Do You Have Chronic Venous Insufficiency (Photos)?
Have you been diagnosed with chronic venous insufficiency (CVI)? Or do you have spider veins, varicose veins, edema, or other symptoms that suggest you have the disease? Click HERE to see chronic venous insufficiency photos, and more importantly, book an appointment for an expert’s diagnosis at our award-winning California vein center.
Successfully treating surface veins like varicosities and telangiectasias often involves treating underlying issues like CVI. So, what is the best treatment for venous insufficiency? The answer depends on your unique medical history and symptoms, but the great news is most patients only require minimally invasive procedures that are completed in minutes at our state-of-the-art vein centers in California.
What Are the Most Common Femoral Vein Reflux Treatments?
There are several minimally invasive procedures for CVI. The most common femoral vein reflux treatments and saphenous vein treatments include sclerotherapy, radiofrequency ablation, endovenous laser ablation, vein adhesives, and mechanochemical ablation. These are all administered without general anesthesia or large incisions, so they’re performed in our vein center without the need for hospitalization or recovery time.
Our CA vein specialists use duplex ultrasound to locate the origin of malfunction, which is typically broken valves in your veins, and they use ultrasound guidance to position the treatment device at the source. By doing so, they close off malfunctioning valves so that blood will no longer pool in the veins and create spider veins and varicose veins. They also improve blood flow by eliminating unhealthy veins and redirecting blood into healthier veins.
While this requires great skill and precision from the vein doctor, it is easy for the patient, and they are able to move about immediately after the procedure and resume their regular activities. Most of the common femoral vein reflux treatments are minimally invasive procedures that utilize tiny needles or catheters to deliver medicine, thermal energy, or cyanoacrylate glue to the vein’s walls. These are all quick and gentle procedures that require no downtime for the patient.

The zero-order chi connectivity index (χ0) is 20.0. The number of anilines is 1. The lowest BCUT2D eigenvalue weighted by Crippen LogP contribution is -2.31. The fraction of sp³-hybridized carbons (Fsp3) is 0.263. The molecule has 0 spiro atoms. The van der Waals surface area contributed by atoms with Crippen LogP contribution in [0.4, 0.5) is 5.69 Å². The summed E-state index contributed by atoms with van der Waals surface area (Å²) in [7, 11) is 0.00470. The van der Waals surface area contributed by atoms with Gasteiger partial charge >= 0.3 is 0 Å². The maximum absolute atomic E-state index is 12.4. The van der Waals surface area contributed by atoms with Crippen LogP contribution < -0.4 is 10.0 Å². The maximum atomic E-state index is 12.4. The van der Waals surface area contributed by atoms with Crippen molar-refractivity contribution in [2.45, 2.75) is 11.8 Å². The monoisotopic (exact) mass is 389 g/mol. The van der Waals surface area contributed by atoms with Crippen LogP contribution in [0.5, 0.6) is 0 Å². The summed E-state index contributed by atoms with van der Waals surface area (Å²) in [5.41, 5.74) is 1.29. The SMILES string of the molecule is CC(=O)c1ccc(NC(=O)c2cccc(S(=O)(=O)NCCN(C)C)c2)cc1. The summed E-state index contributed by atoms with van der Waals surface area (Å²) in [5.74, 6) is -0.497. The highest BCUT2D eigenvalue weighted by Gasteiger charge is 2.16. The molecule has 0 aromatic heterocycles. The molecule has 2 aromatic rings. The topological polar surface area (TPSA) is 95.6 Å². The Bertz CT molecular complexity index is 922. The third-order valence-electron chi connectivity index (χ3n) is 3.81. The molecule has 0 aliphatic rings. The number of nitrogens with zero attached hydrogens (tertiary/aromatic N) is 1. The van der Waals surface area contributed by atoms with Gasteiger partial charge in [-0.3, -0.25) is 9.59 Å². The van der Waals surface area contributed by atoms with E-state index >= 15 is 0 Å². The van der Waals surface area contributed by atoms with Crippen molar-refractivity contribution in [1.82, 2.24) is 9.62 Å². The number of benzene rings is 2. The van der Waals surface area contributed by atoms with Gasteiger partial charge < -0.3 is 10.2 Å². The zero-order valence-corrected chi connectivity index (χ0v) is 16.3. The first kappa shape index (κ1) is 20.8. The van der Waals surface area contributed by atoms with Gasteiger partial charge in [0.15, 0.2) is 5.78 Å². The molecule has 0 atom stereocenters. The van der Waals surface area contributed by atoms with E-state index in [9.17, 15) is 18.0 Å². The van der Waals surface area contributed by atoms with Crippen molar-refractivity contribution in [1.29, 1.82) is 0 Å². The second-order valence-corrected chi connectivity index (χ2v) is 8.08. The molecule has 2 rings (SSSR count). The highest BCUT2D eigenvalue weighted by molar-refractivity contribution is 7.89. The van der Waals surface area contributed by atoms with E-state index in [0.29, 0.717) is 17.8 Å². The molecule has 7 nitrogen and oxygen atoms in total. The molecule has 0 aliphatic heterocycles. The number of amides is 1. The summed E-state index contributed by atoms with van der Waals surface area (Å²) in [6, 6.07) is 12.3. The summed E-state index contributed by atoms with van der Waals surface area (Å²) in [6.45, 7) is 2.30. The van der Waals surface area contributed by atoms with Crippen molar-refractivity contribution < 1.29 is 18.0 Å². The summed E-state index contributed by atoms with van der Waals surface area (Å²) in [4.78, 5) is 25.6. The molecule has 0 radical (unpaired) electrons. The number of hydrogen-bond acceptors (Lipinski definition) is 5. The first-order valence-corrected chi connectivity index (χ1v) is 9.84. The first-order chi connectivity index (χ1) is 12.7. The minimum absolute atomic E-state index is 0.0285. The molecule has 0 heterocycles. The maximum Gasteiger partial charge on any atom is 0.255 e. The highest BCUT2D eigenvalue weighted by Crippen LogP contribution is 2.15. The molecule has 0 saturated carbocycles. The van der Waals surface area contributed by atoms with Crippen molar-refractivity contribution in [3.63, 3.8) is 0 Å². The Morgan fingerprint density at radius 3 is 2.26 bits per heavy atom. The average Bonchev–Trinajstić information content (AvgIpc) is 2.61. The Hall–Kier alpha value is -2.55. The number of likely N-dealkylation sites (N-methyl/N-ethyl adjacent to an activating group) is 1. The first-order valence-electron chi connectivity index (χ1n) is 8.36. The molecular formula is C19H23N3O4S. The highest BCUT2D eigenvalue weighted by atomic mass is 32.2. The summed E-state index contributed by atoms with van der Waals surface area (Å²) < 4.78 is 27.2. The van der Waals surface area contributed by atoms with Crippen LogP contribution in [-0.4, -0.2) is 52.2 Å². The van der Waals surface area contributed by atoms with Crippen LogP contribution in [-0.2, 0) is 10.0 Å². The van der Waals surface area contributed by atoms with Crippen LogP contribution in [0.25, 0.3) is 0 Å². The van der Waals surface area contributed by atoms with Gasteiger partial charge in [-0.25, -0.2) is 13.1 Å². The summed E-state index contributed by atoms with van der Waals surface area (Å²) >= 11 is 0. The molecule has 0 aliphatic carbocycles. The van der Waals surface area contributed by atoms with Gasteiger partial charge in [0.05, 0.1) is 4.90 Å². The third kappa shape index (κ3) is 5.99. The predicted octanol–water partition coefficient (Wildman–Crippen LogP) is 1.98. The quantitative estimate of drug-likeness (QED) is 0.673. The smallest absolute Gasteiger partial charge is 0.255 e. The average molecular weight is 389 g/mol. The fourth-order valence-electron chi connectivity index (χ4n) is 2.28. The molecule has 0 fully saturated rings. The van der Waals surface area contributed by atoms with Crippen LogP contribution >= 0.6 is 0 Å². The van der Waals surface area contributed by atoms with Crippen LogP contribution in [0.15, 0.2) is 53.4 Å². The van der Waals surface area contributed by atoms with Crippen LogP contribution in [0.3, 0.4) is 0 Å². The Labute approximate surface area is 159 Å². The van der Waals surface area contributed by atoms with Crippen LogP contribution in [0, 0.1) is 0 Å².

What’s the Best Deep Vein Insufficiency Treatment?
It’s important to note that successfully eliminating the damaged veins you see at the surface requires looking for trouble in deeper veins. Chronic venous insufficiency is a condition that involves broken valves in your veins found deeper in the leg. You can’t see that malfunction from the surface, but it’s what causes blood to pool and generate the enlarged, bulging, or spidery veins you see beneath your skin. If you don’t address the deeper issue, surface vein damage will continue to appear.
Deep vein insufficiency treatment requires a qualified vein specialist, like our Harvard-trained vein doctors in California, who use duplex ultrasound to examine your entire venous anatomy. Some vein centers only treat the superficial damage, but that won’t permanently resolve the problem. Surface lasers and sclerotherapy for surface veins won’t correct deep vein insufficiency. This requires endovenous procedures that target the valve malfunction behind venous reflux. Visit our fully accredited, cutting-edge vein centers in California for comprehensive vein care.